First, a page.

Weisenberg Legislation Closes Sex Offender Loophole and Expands Notification Requirements

Measure passes Assembly and Senate
June 16, 2011
Assemblyman Harvey Weisenberg (D-Long Beach) announced the Senate and Assembly passed legislation he authored that would require people convicted of attempting unlawful surveillance to register as sex offenders (A.5661). This would allow law enforcement to notify communities of the exact addresses of these sex offenders.

“Those who attempt to take inappropriate pictures or video of someone, without that person’s knowledge, should be required to register as sex offenders,” Weisenberg said. “This legislation will help arm families with the information they need to protect themselves from predators.”

Current law provides that someone convicted of unlawful surveillance where cameras are installed in a bedroom, changing room, restroom or hotel room, or for one’s sexual gratification, must register as a sex offender. Weisenberg’s legislation would update the law to force those guilty of attempting to commit unlawful surveillance to be listed in the sex offender registry.

The legislation would also allow local law enforcement to notify communities that are considered to have vulnerable populations about the exact address of Level 2 sex offenders, not just the zip codes of these offenders. Currently, law enforcement is not permitted to provide the exact addresses of these sex offenders to the community.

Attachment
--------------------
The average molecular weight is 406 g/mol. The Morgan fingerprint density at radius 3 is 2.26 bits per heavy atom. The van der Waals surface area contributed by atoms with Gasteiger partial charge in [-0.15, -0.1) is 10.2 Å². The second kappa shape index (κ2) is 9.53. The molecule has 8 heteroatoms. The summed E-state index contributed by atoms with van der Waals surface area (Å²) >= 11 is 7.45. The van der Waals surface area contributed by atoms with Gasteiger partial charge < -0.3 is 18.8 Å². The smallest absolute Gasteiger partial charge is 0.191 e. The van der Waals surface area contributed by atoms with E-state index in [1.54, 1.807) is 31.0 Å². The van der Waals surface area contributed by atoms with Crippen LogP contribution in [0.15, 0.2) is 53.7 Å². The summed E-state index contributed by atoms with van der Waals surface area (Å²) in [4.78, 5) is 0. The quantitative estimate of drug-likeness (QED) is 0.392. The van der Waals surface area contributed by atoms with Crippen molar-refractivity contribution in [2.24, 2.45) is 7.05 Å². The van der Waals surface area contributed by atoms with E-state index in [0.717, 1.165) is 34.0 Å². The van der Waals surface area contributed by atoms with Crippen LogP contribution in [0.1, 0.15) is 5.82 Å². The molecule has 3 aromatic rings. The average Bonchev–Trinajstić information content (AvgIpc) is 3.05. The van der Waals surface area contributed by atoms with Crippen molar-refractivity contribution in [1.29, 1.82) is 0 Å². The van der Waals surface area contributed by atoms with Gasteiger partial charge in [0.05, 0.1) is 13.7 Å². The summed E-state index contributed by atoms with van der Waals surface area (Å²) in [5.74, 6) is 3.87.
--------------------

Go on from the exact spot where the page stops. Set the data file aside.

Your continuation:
“Parents and families have a right to know if a sex offender is living right next door, or around the block” Weisenberg said.

This legislation is the latest in a series of measures passed by the Assembly to protect families from sexual predators, Weisenberg said. He also helped enact measures banning sexual predators from using social networking sites (Ch. 67 of 2008), creating the crime of child luring (Ch. 405 of 2008) and allowing citizens to sign-up for email notifications about the presence of sex offenders in their community (Ch. 478 of 2009).

“Information and vigilance are the best tools we have to keep our families safe,” Weisenberg said. “By closing this loophole in the sex offender registry law, we will provide our communities with additional protections against dangerous people.”